After a breathless year of action and now a new political crisis in Greece, the European Central Bank may finally roll out its heavy artillery in 2015 in its battle against deflation, analysts said.
Bank watchers say new elections due in January in debt-mired Greece may prove unsettling for European partners but should remain manageable for the eurozone as a whole.
This will mean the ECB's overriding challenge in the new year will continue to be to prevent the single currency area from sliding into deflation, a dangerous downward spiral of falling prices.
"I see a broad consensus around the table in the governing council that we need to do more," ECB executive board member Benoit Coeure said recently.
So far, the ECB has rolled out a wide range of measures to try and get eurozone inflation back up to the level of 2.0 percent that it regards as economically healthy.
It has cut its interest rates to new all-time lows, made unprecedented amounts of cheap loans available to banks via its LTRO and TLTRO programmes, and embarked on asset purchase programmes (ABSs and covered bonds) to pump liquidity into the financial system.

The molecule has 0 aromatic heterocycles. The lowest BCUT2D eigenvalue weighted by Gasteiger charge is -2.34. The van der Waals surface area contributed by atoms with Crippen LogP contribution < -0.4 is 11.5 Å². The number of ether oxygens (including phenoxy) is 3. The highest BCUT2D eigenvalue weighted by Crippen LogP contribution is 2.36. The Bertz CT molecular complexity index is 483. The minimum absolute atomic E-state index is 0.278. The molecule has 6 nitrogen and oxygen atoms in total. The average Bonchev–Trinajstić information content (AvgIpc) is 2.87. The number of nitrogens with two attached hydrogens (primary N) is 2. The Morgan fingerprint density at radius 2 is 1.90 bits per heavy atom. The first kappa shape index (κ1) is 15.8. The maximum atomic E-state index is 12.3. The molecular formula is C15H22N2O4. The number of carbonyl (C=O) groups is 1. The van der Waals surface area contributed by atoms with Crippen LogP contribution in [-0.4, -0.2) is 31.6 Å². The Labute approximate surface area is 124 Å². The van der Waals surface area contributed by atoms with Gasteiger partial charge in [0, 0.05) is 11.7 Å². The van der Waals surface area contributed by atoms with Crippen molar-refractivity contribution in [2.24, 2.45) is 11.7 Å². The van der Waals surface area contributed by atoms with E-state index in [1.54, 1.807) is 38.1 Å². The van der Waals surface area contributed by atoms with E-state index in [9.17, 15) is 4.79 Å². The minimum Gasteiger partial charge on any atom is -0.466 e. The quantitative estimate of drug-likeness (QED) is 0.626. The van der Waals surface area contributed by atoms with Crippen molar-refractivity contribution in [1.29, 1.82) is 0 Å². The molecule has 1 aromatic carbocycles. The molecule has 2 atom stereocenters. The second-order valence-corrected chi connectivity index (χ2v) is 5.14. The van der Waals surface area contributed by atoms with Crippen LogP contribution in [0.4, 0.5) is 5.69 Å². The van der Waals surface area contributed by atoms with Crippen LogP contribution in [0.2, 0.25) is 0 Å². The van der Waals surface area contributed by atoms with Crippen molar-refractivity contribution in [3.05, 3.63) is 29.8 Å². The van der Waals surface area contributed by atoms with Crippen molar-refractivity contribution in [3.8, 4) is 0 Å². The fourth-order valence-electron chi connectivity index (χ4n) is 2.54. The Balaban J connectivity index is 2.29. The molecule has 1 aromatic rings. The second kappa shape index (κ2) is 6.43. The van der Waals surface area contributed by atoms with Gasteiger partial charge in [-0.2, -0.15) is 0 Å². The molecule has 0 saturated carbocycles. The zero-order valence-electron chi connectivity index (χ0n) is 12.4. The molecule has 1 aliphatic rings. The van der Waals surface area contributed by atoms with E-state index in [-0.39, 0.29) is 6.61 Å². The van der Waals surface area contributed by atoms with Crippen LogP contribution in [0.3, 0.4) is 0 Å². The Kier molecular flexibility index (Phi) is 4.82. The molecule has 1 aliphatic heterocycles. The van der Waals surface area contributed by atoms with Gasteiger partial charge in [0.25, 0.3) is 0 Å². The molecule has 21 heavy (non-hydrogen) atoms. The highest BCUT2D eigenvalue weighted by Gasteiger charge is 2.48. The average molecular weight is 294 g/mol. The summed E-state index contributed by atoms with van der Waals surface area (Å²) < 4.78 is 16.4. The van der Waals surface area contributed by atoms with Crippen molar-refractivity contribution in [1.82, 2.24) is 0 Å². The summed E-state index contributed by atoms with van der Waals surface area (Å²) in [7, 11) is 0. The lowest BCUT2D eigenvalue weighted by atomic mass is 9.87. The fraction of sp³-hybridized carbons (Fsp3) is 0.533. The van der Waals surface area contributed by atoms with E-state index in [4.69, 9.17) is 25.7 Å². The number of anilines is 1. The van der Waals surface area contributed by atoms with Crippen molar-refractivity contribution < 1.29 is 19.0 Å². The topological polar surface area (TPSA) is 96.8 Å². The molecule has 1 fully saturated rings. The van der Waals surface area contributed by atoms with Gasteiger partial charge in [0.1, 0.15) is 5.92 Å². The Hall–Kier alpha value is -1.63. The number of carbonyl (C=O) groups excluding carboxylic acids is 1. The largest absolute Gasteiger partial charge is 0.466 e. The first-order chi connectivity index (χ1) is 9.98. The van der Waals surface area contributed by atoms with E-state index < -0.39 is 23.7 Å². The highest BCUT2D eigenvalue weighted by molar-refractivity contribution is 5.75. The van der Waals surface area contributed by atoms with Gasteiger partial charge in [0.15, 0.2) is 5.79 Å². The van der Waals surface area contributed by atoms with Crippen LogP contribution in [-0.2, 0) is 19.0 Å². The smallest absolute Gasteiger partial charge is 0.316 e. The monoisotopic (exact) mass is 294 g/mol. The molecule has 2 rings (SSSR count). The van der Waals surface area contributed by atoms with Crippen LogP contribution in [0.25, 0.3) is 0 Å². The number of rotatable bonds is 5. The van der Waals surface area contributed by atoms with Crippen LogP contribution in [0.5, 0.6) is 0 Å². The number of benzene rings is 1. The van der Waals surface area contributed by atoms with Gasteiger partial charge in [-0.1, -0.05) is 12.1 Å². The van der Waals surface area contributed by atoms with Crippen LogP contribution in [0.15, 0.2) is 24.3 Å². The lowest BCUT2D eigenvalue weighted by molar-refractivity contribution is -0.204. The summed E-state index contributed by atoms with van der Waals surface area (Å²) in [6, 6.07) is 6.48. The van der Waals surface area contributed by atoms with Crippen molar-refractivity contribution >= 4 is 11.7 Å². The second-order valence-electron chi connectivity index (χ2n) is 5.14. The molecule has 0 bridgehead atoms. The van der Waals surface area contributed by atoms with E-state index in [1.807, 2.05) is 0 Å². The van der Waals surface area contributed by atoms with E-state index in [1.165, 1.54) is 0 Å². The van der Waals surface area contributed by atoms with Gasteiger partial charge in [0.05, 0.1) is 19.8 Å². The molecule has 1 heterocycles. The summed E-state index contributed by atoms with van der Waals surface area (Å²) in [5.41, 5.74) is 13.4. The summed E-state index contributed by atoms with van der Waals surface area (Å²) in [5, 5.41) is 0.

But at 0.3 percent, area-wide inflation is still alarmingly low and could even fall further as a result of falling oil prices.
So the ECB is currently examining the possibility of so-called "quantitative easing" or "QE".
This is the large-scale purchase of sovereign debt, a policy hitherto pursued by other central banks around the world to kick-start their moribund economies, but which the ECB has so far shied away from.
In Europe, critics of QE -- not least the mighty German central bank or Bundesbank -- see it as a licence to print money to get governments out of debt, which the ECB is strictly forbidden from doing under its statutes.
Nevertheless, most observers believe the question is not "if" but "when" such a programme will be on the cards, possibly as early as January 22 or the subsequent meeting on March 5.